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Mung bean

The mung bean (also known as mungbean, mung, mungo in Philippines, green gram, or golden gram) is the seed of Vigna radiata.[1][2] It is native to the Indian subcontinent.[3]

Contents


Description

They are small, ovoid in shape, and green in colour. The English word mung derives from the Hindi word m g .

Taxonomy

The mung bean is one of many species recently moved from the genus Phaseolus to Vigna, and is still often seen incorrectly cited as Phaseolus aureus or Phaseolus radiatus.

Uses

Mung beans are commonly used in Chinese cuisine,[1] as well as in the cuisines of Burma, Sri Lanka, Thailand, Japan, Korea, Philippines, Bangladesh, Pakistan, India, Iran, Iraq, Indonesia, Vietnam, and other parts of Southeast Asia. The starch of mung beans is also extracted from them to make jellies and "transparent" or "cellophane" noodles. Mung batter is used to make crepes named pesarattu in Andhra Pradesh, India.

Whole mung beans are generally prepared from dried beans by boiling until they are soft. In Chinese cuisine, whole mung beans are used to make a t ngshu , or dessert, otherwise literally translated, "sugar water", called l d u t ngshu , which is served either warm or chilled. In Indonesia, they are made into a popular dessert snack called es kacang hijau, which has the consistency of a porridge. The beans are cooked with sugar, coconut milk, and a little ginger. Although whole mung beans are also occasionally used in Indian cuisine, beans without skins are more commonly used; but in Kerala, whole mung beans is commonly boiled to make a dry preparation often served with rice gruel (kanji). In the Philippines, it is the main ingredient of the dessert hopiang munggo. A savory dish called ginisang monggo (known in English as 'saut ed mung bean', 'mung bean stew', or 'mung bean soup'), also known as mongo guisado or simply balatong/monggos, is made of mung beans with shrimp or fish. It is traditionally served on Friday evenings, as the majority of the Filipino population are Roman Catholic and abstain from meat on Fridays, even outside of Lent. Ginisang monggo can also be made with chicken or pork.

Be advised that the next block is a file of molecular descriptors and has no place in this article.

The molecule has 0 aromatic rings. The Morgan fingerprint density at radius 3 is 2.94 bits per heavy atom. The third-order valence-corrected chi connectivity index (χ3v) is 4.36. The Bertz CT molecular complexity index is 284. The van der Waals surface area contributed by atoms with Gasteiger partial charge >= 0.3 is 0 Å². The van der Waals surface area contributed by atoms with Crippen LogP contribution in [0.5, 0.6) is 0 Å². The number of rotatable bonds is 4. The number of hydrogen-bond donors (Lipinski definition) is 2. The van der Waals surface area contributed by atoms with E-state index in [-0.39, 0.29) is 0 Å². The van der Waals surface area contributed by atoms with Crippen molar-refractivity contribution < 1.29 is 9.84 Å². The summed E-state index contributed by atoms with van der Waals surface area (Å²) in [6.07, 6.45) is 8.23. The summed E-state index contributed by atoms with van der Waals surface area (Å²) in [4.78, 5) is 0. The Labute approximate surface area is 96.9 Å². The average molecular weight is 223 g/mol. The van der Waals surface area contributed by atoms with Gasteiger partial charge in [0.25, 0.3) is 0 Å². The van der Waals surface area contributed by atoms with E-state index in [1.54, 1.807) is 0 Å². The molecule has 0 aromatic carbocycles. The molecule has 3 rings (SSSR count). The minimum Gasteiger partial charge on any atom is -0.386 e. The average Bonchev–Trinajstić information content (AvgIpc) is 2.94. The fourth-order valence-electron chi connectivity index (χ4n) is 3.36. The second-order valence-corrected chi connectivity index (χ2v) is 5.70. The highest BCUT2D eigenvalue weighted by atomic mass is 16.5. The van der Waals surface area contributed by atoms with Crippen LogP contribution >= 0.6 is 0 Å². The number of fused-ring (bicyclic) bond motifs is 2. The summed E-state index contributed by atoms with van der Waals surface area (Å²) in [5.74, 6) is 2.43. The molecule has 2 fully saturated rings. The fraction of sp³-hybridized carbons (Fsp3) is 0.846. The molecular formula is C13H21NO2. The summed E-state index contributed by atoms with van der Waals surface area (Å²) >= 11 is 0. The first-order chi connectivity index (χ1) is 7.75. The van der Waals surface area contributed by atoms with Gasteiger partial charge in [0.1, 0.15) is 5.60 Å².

Whole beans

Mung beans are light yellow in colour when their skins are removed.[1] They can be made into mung bean paste by dehulling, cooking, and pulverizing the beans to a dry paste.[1] In Hong Kong, dehulled mung beans and mung bean paste are made into ice cream or frozen ice pops.[1] Mung bean paste is used as a common filling for Chinese mooncakes in East China and Taiwan.[1] Also in China, the boiled and shelled beans are used as filling in glutinous rice dumplings eaten during the dragon boat festival ( ).[1]

Indian mung dal.

Dehulled mung beans can also be used in a similar fashion as whole beans for the purpose of making sweet soups. Mung beans in some regional cuisines of India are stripped of their outer coats to make mung dal. In Tamil Nadu and Andhra Pradesh, steamed whole beans are seasoned with spices and fresh grated coconut in a preparation called sundal. In south and north Indian states, mung beans are also eaten as pancakes. They are soaked in water for six to 12 hours (the higher the temperature, the lesser soaking time). Then they are ground into fine paste along with ginger and salt. Then pancakes are made on a very hot griddle. These are usually eaten for breakfast. This provides high quality protein that is rare in most Indian regional cuisines. Pongal or kichdi is another recipe that is made with rice and mung beans without skin.